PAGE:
Read on to learn more about business value and what aRIA’s white paper identifies as the four most critical areas of concern for independent advisors.

arrowsThe Alliance for RIAs, or aRIA, has flagged these four major challenges that independent advisors may face in the future:

1) Increasing competition from a new breed of market participants.

“The RIA channel has experienced significant growth over the past decades,” Furey said in the phone interview. “Within the channel, there is a new breed of market participants, whether regional or national firms or very large RIAs or consolidators or online firms that are building very scalable entities. As those firms continue to grow, the 22,000 to 24,000 advisors that exist will face increasing competition from these firms.”

2) The age of clients is a critical factor in practice value and transferability of business.

“Clients and advisors are getting older, and one of the systemic issues in the industry is the lack of both continuity planning and succession planning,” Furey added. “Advisors age 55 years and older could face unforeseen consequences when looking to sell or transfer their business if there is an inverse correlation between age and practice value. If you and your clients are older, you may not be able to maximize the value of your firm.”

client meeting3) Independent advisors have more choice than ever in delivering value to clients.

“Advisors have never had more choice with regard to growing and building their businesses, but all of that choice can be confusing if you don’t understand what you are looking at,” said Exencial’s John Burns in a statement. “All of us [in aRIA] have gone through the process of surveying the options, dealing with the players and learning from those experiences.”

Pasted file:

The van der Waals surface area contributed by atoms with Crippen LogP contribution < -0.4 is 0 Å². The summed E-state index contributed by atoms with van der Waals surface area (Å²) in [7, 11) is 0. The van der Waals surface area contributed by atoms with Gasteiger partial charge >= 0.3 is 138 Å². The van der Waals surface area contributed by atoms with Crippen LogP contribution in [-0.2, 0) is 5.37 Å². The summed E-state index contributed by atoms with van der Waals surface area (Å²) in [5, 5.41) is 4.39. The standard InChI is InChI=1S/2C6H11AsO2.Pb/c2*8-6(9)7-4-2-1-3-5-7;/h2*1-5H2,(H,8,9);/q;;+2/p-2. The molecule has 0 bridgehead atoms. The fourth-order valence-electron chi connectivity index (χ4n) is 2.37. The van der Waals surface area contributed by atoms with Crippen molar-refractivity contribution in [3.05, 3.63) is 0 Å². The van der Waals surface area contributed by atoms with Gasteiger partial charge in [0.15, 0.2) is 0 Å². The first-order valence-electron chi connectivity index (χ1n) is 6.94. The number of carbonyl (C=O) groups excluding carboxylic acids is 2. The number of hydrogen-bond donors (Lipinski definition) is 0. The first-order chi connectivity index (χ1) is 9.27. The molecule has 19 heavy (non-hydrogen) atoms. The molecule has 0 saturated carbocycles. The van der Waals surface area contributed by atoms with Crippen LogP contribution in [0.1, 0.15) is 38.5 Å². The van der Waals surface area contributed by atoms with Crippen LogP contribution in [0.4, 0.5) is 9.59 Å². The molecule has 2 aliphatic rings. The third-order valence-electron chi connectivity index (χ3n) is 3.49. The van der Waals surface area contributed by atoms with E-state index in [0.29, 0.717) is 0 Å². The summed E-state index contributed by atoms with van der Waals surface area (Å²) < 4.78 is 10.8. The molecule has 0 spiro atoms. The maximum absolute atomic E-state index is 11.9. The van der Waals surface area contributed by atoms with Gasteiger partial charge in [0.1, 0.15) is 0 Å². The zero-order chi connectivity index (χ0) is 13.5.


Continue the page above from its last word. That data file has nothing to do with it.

4) Understanding the true worth of an advisory business.

“The true worth of an advisor’s business is one of the big questions in the marketplace,” Cooper said. “What do you really own? Do you own an enterprise with true transferrable value that can be sold? Or do you own what is essentially an annuity? One of the big issues that we discuss in this white paper is that the vast majority of advisors out there don’t have any true enterprise value in their business because they are the business. Yet business value is based on the certainty of future cash flows. When the advisor leaves or becomes ill and dies, the likelihood of the clients staying with the firm is not great because the client was attached to that individual person. But if the business is institutionalized, where the clients have multiple touch points and recognize the brand as their advisor and not the individual, there’s much value there for a buyer.”

ARIA’s first of four white papers can be downloaded free at www.allianceforrias.com. Future papers in the series will cover:

  • Taking control of your future: scale, value and uncertainty
  • Myth vs. reality: What is your independent advisory firm really worth?
  • Navigating your path forward and achieving your ideal model